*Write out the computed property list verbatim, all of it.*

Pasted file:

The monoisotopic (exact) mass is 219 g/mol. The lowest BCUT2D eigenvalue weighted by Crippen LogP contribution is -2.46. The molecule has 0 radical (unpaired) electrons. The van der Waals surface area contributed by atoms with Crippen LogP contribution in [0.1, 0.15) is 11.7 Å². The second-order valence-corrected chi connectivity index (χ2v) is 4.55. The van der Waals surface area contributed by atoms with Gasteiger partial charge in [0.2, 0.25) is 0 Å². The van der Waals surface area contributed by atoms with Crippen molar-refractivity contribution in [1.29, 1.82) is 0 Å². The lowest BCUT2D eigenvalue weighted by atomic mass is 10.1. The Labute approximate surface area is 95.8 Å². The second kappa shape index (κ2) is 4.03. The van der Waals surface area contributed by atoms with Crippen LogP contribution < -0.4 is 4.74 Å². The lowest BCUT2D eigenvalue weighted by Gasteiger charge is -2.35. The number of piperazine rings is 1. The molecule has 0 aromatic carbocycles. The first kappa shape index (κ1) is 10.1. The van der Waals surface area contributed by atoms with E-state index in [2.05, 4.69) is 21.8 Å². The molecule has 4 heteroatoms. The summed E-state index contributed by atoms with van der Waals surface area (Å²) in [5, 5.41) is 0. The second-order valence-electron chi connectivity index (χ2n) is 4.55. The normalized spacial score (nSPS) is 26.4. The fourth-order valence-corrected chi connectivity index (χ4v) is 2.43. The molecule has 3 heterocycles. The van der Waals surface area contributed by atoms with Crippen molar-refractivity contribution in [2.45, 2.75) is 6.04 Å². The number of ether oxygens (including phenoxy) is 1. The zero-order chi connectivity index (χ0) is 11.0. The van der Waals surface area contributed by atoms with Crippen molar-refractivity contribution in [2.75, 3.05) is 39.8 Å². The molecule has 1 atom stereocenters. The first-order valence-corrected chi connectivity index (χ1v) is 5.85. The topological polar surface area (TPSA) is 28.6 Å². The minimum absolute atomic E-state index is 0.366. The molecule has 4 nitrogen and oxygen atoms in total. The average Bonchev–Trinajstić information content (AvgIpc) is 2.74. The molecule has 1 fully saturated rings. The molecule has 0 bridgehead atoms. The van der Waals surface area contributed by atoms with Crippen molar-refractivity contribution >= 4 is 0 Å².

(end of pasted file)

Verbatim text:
The monoisotopic (exact) mass is 219 g/mol. The lowest BCUT2D eigenvalue weighted by Crippen LogP contribution is -2.46. The molecule has 0 radical (unpaired) electrons. The van der Waals surface area contributed by atoms with Crippen LogP contribution in [0.1, 0.15) is 11.7 Å². The second-order valence-corrected chi connectivity index (χ2v) is 4.55. The van der Waals surface area contributed by atoms with Gasteiger partial charge in [0.2, 0.25) is 0 Å². The van der Waals surface area contributed by atoms with Crippen molar-refractivity contribution in [1.29, 1.82) is 0 Å². The lowest BCUT2D eigenvalue weighted by atomic mass is 10.1. The Labute approximate surface area is 95.8 Å². The second kappa shape index (κ2) is 4.03. The van der Waals surface area contributed by atoms with Crippen LogP contribution < -0.4 is 4.74 Å². The lowest BCUT2D eigenvalue weighted by Gasteiger charge is -2.35. The number of piperazine rings is 1. The molecule has 0 aromatic carbocycles. The first kappa shape index (κ1) is 10.1. The van der Waals surface area contributed by atoms with E-state index in [2.05, 4.69) is 21.8 Å². The molecule has 4 heteroatoms. The summed E-state index contributed by atoms with van der Waals surface area (Å²) in [5, 5.41) is 0. The second-order valence-electron chi connectivity index (χ2n) is 4.55. The normalized spacial score (nSPS) is 26.4. The fourth-order valence-corrected chi connectivity index (χ4v) is 2.43. The molecule has 3 heterocycles. The van der Waals surface area contributed by atoms with Crippen molar-refractivity contribution in [2.45, 2.75) is 6.04 Å². The number of ether oxygens (including phenoxy) is 1. The zero-order chi connectivity index (χ0) is 11.0. The van der Waals surface area contributed by atoms with Crippen molar-refractivity contribution in [2.75, 3.05) is 39.8 Å². The molecule has 1 atom stereocenters. The first-order valence-corrected chi connectivity index (χ1v) is 5.85. The topological polar surface area (TPSA) is 28.6 Å². The minimum absolute atomic E-state index is 0.366. The molecule has 4 nitrogen and oxygen atoms in total. The average Bonchev–Trinajstić information content (AvgIpc) is 2.74. The molecule has 1 fully saturated rings. The molecule has 0 bridgehead atoms. The van der Waals surface area contributed by atoms with Crippen molar-refractivity contribution >= 4 is 0 Å².